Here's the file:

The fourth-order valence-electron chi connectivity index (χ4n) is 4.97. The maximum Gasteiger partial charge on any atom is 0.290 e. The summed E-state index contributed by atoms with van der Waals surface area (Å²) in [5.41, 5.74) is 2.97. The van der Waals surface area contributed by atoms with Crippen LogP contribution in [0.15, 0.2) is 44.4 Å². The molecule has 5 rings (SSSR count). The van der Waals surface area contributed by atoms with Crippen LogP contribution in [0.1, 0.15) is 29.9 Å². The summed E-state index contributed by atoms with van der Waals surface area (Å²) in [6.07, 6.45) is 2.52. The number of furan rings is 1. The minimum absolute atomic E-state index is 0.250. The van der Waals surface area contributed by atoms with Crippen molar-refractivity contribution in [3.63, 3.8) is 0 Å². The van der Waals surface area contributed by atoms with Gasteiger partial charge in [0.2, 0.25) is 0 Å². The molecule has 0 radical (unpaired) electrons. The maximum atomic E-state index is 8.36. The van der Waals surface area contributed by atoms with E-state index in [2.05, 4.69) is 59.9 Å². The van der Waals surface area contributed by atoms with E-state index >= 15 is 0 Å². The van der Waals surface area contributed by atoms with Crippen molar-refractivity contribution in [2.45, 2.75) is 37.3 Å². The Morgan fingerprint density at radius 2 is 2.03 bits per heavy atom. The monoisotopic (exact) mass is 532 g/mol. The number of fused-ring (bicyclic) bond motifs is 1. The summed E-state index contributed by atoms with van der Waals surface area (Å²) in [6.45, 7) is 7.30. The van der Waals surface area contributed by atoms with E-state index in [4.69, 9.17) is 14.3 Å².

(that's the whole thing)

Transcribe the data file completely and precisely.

The fourth-order valence-electron chi connectivity index (χ4n) is 4.97. The maximum Gasteiger partial charge on any atom is 0.290 e. The summed E-state index contributed by atoms with van der Waals surface area (Å²) in [5.41, 5.74) is 2.97. The van der Waals surface area contributed by atoms with Crippen LogP contribution in [0.15, 0.2) is 44.4 Å². The molecule has 5 rings (SSSR count). The van der Waals surface area contributed by atoms with Crippen LogP contribution in [0.1, 0.15) is 29.9 Å². The summed E-state index contributed by atoms with van der Waals surface area (Å²) in [6.07, 6.45) is 2.52. The number of furan rings is 1. The minimum absolute atomic E-state index is 0.250. The van der Waals surface area contributed by atoms with Crippen molar-refractivity contribution in [3.63, 3.8) is 0 Å². The van der Waals surface area contributed by atoms with Gasteiger partial charge in [0.2, 0.25) is 0 Å². The molecule has 0 radical (unpaired) electrons. The maximum atomic E-state index is 8.36. The van der Waals surface area contributed by atoms with E-state index in [2.05, 4.69) is 59.9 Å². The van der Waals surface area contributed by atoms with E-state index >= 15 is 0 Å². The van der Waals surface area contributed by atoms with Crippen molar-refractivity contribution in [2.45, 2.75) is 37.3 Å². The Morgan fingerprint density at radius 2 is 2.03 bits per heavy atom. The monoisotopic (exact) mass is 532 g/mol. The number of fused-ring (bicyclic) bond motifs is 1. The summed E-state index contributed by atoms with van der Waals surface area (Å²) in [6.45, 7) is 7.30. The van der Waals surface area contributed by atoms with E-state index in [4.69, 9.17) is 14.3 Å².